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The Future of Work | Working the Future
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Working the Future blog: our latest insights and future of work sensemaking


2020-01-07 18:45

Cathryn Barnard



The continuous evolution of commercial markets has inevitable consequences for the labour market, to the extent that we cannot afford to continue to approach...


Last month I presented to a community of local SME-owners, on the topic of staff recruitment and retention, an area of increasing frustration for business leaders in 2019.   Multiple disruptive and convergent events across the last decade irrevocably altered the nature of work. Our previous blogs touch on these. 

My presentation highlighted the primary factors that have already transformed the nature of the UK labour market in the last ten years. I then explored a few of the ways in which the labour market will continue to evolve, based on our analysis of emergent work trends.

Advances in technology innovation, including the Internet, have created dynamic, fast-paced marketplaces, to the extent that ’business as usual’ no longer exists. Forward-thinking business owners accept that customer-centric continuous innovation is now key to organisational survival.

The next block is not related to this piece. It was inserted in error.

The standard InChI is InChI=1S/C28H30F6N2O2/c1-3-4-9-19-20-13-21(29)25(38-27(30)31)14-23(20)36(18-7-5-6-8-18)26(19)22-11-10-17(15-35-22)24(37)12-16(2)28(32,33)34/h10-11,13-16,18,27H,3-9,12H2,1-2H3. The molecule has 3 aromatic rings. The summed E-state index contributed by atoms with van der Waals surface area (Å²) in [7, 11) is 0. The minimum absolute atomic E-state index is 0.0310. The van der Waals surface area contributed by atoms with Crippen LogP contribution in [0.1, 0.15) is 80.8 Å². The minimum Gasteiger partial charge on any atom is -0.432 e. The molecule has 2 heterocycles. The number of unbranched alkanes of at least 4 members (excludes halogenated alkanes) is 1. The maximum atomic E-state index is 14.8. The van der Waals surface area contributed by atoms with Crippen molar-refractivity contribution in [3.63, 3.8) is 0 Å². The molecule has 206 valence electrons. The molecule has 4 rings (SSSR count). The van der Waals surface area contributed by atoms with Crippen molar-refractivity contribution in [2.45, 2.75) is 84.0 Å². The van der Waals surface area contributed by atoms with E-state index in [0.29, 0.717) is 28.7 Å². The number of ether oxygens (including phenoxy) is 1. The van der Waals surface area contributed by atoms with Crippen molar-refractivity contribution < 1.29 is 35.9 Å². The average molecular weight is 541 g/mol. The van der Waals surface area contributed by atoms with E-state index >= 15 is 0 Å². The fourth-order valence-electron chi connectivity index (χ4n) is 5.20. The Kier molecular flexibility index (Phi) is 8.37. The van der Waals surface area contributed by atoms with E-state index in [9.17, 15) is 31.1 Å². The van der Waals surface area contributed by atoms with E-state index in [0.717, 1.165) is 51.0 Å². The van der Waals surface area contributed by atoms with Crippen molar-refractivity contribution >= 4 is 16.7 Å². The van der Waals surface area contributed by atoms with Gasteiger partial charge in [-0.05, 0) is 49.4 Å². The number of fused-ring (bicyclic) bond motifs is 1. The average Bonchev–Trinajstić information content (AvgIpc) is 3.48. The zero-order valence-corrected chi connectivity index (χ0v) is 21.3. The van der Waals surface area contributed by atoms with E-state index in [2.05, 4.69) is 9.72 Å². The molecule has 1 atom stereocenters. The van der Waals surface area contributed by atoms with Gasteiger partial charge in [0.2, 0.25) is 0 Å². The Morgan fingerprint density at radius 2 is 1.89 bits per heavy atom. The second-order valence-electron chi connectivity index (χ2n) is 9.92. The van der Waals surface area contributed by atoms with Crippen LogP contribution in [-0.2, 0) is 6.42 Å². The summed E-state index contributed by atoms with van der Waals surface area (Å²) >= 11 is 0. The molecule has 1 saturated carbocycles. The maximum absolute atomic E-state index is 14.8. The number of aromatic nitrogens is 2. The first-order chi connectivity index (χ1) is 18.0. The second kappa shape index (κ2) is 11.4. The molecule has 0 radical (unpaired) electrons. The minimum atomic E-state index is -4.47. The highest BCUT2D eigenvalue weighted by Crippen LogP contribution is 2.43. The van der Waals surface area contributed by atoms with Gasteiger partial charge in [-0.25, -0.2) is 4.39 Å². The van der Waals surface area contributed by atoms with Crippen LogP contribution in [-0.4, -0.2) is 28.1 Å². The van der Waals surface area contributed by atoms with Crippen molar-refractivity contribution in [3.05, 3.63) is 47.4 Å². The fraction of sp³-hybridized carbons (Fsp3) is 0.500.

The continuous evolution of commercial markets has inevitable consequences for the labour market, to the extent that we cannot afford to continue to approach recruitment and retention using the same hiring and employment models that we’ve used historically. For 21st Century organisational success, we need to think very differently.

The 21st Century talent eco-system is more complex than traditional staffing models. However, when designed and optimised well, it brings myriad benefit to the modern business, not least that of organisational agility. By virtue of size, the SME CEO is superbly placed to leverage early adopter advantage.

The 21st Century talent eco-system consists of an array of components - something Deloitte refers to as ’the Alternative Workforce’.

1] Permanent staff

Traditionally a primary metric of organisational growth, the hiring of permanent staff is usually coupled with increasing turnover and profitability.